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Old 06-23-2015, 12:47 PM   #21
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not all windows are exactly vertical. for that reason my blinds ride on SS wires strung through the cord holes from the top and screwed to the bottom frame. No rattling, stay in place at mid points
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Old 06-23-2015, 01:05 PM   #22
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Originally Posted by Codger2 View Post
I guess I'm going to be the "doubting Thomas" in this thread but, for the life of me, I don't see how blinds inside the boat keep the heat out! I know they keep the sun light at bay & provide privacy but since the blinds are in the boat, isn't the heat already in the boat when the sun comes through the windows? I have blinds on my boat but when I hold my hand up to them on a sunny day, I can still feel significant heat. Low E-glass or tinted windows seem to be a better solution to the problem. My windshield is covered by Sunbrella and my salon sliding doors are tinted. Even with direct sun on the sliding doors, not much heat can be felt.
Even energy efficient windows still allow energy transmission. One problem we have with our house is the west facing walls heat up in the summer. There are two rooms, both the same size, on the same wall with equal sized glass doors on that wall. One door has energy efficient blinds. One does not. The room without blinds is much hotter and the room heats up our house which is not a good thing.

The blinds do have an R value as well as being light colored to reflect the sun light from entering the house and warming up the floor. It really does make a difference. A shade covering on the outside of the window will certainly work and this is an age old solution for Southern homes but the blinds R value also helps. Shading the windows on the outside AND having interior energy efficient blinds would be the best solution.

The blinds will work better if they are IN the window casement. That certainly is not going to happen on all/many boat windows.

Our house has passive solar design features. The roof overhang is a certain size that blocks the summer sun from entering the southern facing windows while allowing fall, winter, and spring sun to enter those windows. The sun enters the windows and warms up the furniture and finished concrete floor helps heat the house. The house's concrete floor is a huge heat sink that helps moderate the house temperature. The slab is heated mainly from the sunlight hitting the floor.

When the house was being built, I measured room temperature on the south and north sides of the house. There was a five degree difference in the south facing rooms due to solar heat gain.

Later,
Dan
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Old 06-23-2015, 02:36 PM   #23
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Quote:
Originally Posted by Codger2 View Post
I guess I'm going to be the "doubting Thomas" in this thread but, for the life of me, I don't see how blinds inside the boat keep the heat out! I know they keep the sun light at bay & provide privacy but since the blinds are in the boat, isn't the heat already in the boat when the sun comes through the windows? I have blinds on my boat but when I hold my hand up to them on a sunny day, I can still feel significant heat. Low E-glass or tinted windows seem to be a better solution to the problem. My windshield is covered by Sunbrella and my salon sliding doors are tinted. Even with direct sun on the sliding doors, not much heat can be felt.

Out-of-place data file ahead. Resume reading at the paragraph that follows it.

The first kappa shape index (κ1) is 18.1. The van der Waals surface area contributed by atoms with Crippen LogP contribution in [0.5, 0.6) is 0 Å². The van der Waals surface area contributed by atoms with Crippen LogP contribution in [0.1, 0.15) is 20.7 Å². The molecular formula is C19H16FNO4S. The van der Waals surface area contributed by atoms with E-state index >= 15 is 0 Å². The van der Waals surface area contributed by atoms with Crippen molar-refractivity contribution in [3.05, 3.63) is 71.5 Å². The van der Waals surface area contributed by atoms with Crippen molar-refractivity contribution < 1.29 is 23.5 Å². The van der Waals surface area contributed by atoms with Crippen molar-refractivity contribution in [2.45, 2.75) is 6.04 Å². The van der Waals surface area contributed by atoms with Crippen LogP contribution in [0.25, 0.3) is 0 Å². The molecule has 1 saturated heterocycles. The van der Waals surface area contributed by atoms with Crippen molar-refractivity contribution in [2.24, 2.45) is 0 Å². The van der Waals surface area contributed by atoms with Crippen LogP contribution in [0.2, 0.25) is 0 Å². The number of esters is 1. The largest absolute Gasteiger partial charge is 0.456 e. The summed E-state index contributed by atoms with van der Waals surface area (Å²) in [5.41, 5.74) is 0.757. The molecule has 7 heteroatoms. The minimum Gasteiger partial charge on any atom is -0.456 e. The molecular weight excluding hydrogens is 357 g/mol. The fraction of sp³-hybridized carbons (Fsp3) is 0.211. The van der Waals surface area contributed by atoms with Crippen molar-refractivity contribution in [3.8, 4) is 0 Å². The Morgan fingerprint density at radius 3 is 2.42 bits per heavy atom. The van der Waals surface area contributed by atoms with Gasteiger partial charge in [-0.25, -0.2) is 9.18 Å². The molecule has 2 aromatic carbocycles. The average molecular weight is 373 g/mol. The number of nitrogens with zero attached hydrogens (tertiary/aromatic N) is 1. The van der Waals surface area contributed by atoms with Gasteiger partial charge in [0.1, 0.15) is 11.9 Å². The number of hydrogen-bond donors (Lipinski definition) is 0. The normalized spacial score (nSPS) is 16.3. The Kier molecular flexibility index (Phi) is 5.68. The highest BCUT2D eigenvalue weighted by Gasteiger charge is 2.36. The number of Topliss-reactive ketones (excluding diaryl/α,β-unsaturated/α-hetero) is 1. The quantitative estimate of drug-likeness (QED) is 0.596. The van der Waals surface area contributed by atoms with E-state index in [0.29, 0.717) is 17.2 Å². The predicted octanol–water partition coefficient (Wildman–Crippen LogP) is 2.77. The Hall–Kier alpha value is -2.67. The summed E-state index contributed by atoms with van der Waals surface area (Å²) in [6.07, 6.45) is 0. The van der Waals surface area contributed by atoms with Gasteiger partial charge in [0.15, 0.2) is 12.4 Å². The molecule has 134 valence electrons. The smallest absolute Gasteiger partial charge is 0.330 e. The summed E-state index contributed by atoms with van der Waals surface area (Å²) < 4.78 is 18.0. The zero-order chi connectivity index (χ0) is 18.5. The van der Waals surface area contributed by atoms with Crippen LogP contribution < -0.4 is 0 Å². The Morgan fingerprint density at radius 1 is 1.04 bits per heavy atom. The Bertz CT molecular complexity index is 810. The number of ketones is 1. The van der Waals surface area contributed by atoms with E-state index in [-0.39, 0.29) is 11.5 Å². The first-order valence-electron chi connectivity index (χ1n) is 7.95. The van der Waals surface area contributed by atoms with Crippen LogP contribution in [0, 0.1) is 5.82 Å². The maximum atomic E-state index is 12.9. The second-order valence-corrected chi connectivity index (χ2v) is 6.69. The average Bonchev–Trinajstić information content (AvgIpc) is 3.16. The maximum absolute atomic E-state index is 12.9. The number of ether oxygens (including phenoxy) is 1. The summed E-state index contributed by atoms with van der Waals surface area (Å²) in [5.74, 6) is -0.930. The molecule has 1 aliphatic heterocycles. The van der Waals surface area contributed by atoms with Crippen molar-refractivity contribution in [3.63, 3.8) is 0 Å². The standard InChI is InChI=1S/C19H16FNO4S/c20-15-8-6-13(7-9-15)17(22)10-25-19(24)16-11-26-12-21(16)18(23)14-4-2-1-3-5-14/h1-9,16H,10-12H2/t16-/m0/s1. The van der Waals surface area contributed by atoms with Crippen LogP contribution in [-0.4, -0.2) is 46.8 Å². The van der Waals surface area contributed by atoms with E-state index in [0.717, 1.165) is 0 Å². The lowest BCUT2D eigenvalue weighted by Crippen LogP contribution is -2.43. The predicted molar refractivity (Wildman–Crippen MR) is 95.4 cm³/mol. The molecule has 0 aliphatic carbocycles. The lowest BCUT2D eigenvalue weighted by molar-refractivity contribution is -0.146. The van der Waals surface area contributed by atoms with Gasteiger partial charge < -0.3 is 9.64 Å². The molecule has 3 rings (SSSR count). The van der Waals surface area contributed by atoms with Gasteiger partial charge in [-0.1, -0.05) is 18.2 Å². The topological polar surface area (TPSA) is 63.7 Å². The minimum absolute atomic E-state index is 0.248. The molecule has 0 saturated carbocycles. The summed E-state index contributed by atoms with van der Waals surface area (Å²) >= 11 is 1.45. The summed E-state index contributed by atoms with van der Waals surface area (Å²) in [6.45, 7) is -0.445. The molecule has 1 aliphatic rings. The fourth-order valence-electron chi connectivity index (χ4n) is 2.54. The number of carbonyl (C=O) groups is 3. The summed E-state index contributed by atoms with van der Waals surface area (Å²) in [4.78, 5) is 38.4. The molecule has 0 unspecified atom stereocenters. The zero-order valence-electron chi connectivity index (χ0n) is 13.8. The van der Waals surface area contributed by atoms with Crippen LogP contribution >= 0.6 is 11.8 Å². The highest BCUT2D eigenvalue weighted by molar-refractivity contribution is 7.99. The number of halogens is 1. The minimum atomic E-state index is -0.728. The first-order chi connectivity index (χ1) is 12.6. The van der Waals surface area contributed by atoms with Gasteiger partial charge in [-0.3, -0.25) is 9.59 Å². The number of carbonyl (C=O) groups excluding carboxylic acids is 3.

I agree with you, I think once the sunlight is through the glass, most of the heat is already in the boat/house. If you recall the old-old Landcruisers? They had a double roof with a 3/4" space between, the wind blew through the space and carried the heat off. If blinds were on the outside, in theory they might do the same. Inside, some heat is reflected back but most, I think, wafts up between the blind & the glass.
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Old 06-23-2015, 04:47 PM   #24
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What is the best way to keep them from rattling with boat movement?
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I opted against installing the little retaining clips to hold the bottom rail steady. When we're underway or at anchor at night, we raise the blinds and wrap the cord in the end to prevent noise.
Mini-blinds here, on 3 sides....We always have ours up when underway too, but do have the little retaining clips to keep them quiet when at anchor or when dropped...

Some of our clips were broken when we bought the boat, but replacements are easily available at Lowes..

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Old 06-23-2015, 04:58 PM   #25
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Old 06-23-2015, 06:36 PM   #26
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This was a great add to the boat this year. We got rid of the curtains for the large windows. These are online Hunter Douglas knockoffs, half the price. http://www.selectblinds.com/sheershades/roomdarkening-sheer-shades.html

The magnet at the bottom holds the blinds in place when down. They roll up and are out of the way in the valance.